24,182 reputation
348103
bio website arcsecond.wordpress.com
location Baltimore, MD
age 29
visits member for 3 years, 5 months
seen 18 hours ago

I'm a physics graduate student.


Feb
22
comment Entropy and probability
Pressure is a macroscopic concept. If we are considering the motion of the individual molecules in this way, pressure is not relevant.
Feb
9
comment Why does time reversibility imply equilibrium in a thermodynamic system?
possible duplicate of Intuitively, why is a reversible process one in which the system is always at equilibrium?
Feb
2
comment Why am I not burned by a strong wind?
@Anixx As the answer states, I am referring to energy density, not velocity.
Feb
1
comment Why am I not burned by a strong wind?
I was in the process of writing an answer when this question was closed. I would like the question re-opened because I find it extremely unlikely that the OP will understand the linked question to be equivalent, and also because my answer takes a considerably different tack than it would when answering the linked question.
Feb
1
comment Is thermodynamic reversibility a function of path?
@joshphysics good link. I updated the answer.
Feb
1
comment Is thermodynamic reversibility a function of path?
@Christoph Good point. I updated the answer.
Jan
27
comment Why and how is the speed of light in vacuum constant, i.e., independent of reference frame?
@JerrySchirmer To be honest I was describing physics that was beyond me. I simply remembered reading this in Feynman's QED. Looking it up, on pp 89 it says "The major contribution occurs at the conventional speed of light... but there is also an amplitude for light to go faster (or slower) than the conventional speed of light. You found out that in the last lecture that light doesn't go only in straight lines; now, you find out that it doesn't go only at the speed of light!" Maybe I misunderstand just what this means, though. I don't know quantum field theory.
Jan
19
comment Noether Theorem and Energy conservation in classical mechanics
pppqqq Is correct. Your procedure begins by assuming that for a given trajectory, the value of the Lagrangian is constant. I.E., you throw a ball through the air and over the course of its flight kinetic-potential energy stays constant. This is wrong, so of course the result you get is wrong.
Jan
14
comment Solids: is energy expended in some fashion by, say, a table to keep the top from sinking down against gravity?
That is very difficult to calculate. All I am saying is that things decay. Old buildings fall down, old statues rust, etc. Presumably a table will decay a bit more quickly with gravity than without it. There is not necessarily a constant energy input required. It is just the case that some non-zero amount of energy is required over long times in order to counter the table's gradual decay.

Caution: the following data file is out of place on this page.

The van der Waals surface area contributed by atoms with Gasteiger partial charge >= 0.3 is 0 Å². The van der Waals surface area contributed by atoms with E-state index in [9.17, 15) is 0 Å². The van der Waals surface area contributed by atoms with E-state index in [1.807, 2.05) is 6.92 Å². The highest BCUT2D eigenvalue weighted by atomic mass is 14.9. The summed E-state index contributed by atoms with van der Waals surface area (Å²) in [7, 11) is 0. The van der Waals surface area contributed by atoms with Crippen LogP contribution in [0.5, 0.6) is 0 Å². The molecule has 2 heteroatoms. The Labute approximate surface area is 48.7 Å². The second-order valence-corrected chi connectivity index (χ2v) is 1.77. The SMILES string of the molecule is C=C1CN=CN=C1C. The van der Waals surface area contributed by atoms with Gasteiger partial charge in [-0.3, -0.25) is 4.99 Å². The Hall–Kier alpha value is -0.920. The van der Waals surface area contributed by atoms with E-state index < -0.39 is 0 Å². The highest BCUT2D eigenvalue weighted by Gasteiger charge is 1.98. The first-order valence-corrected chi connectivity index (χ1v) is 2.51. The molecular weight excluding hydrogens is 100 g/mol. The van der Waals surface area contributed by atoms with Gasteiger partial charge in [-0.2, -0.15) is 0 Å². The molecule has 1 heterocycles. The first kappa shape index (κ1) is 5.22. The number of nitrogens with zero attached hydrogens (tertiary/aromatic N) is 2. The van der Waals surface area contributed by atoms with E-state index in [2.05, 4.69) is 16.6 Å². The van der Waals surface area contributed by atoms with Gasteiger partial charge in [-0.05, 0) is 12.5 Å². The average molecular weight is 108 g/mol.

Jan
13
comment Solids: is energy expended in some fashion by, say, a table to keep the top from sinking down against gravity?
The energy of the table changes whenever its state changes. If the table breaks and collapses all at once, then that's how it happens. If it slowly sags with age, then that's how it happens. I don't understand the second question.
Jan
13
comment is action integral Lorentz invariant?
I'm not sure what the "first postulate" is, sorry. I'm saying that there is some $\mathbf{x}(\tau)$ which is the trajectory. It's a four-vector position as a function of proper time and is invariant. If you find it in two different frames, you'll get two different sets of coordinates describing the same $\mathbf{x}(\tau)$.
Nov
30
comment Do heavier objects fall faster?
No. The claim that heavier objects fall faster is not a claim that they have greater acceleration at a given distance from the Earth when viewed in an inertial frame. If you read the answers to the question you already linked, this is made clear.
Nov
30
comment Do heavier objects fall faster?
What about it? It's a correct statement. What do you want to know? Be more specific.
Nov
6
comment Does measuring the operator of a wave function collapse the wave function to the measured eigenstate?
If the $\phi$ are normalized, then your $\psi$ is not normalized, making this question difficult to understand.
Oct
13
comment In truth, only atoms and the void
@aufkag Yes, my mistake. Thanks!
Sep
25
comment Minimum energy for turning over a cube
I disagree that it's a "strange question". It looks pretty straightforward.
Sep
13
comment Is a spinning object heavier than a non-spinning object?
"Mass" is just energy/c^2 when viewed in a frame where momentum is zero.
Sep
9
comment Equations of motion for bob-on-a-string — am I missing some terms?
That will depend on how the fluid leaves the system. If the would accelerates as it leaves, it will exert a force that depends on $\dot{m}$. Otherwise it won't.
Sep
9
comment Equations of motion for bob-on-a-string — am I missing some terms?
force is just mass*acceleration. newtonian mechanics doesn't have such a thing as $\dot{m}$, in terms of a magically-changing mass. If mass is entering or leaving a system, you would have to specify how that happens. If a cart is rolling along at a fixed speed down a track and you dump sand into it, the sand would need to gain some momentum, so you'd need to put force on the cart to keep its speed constant. the force would be $\dot{m}\dot{r}$. But if sand is leaking out the bottom of the cart, there is no force needed to keep its speed constant; the force is zero.
Sep
9
comment Equations of motion for bob-on-a-string — am I missing some terms?
The first sentence has nothing to do with physics. It is just the observation that if h were to appear somewhere, it could be replaced by r - s. Thus, there is no need to justify the fact that h doesn't appear.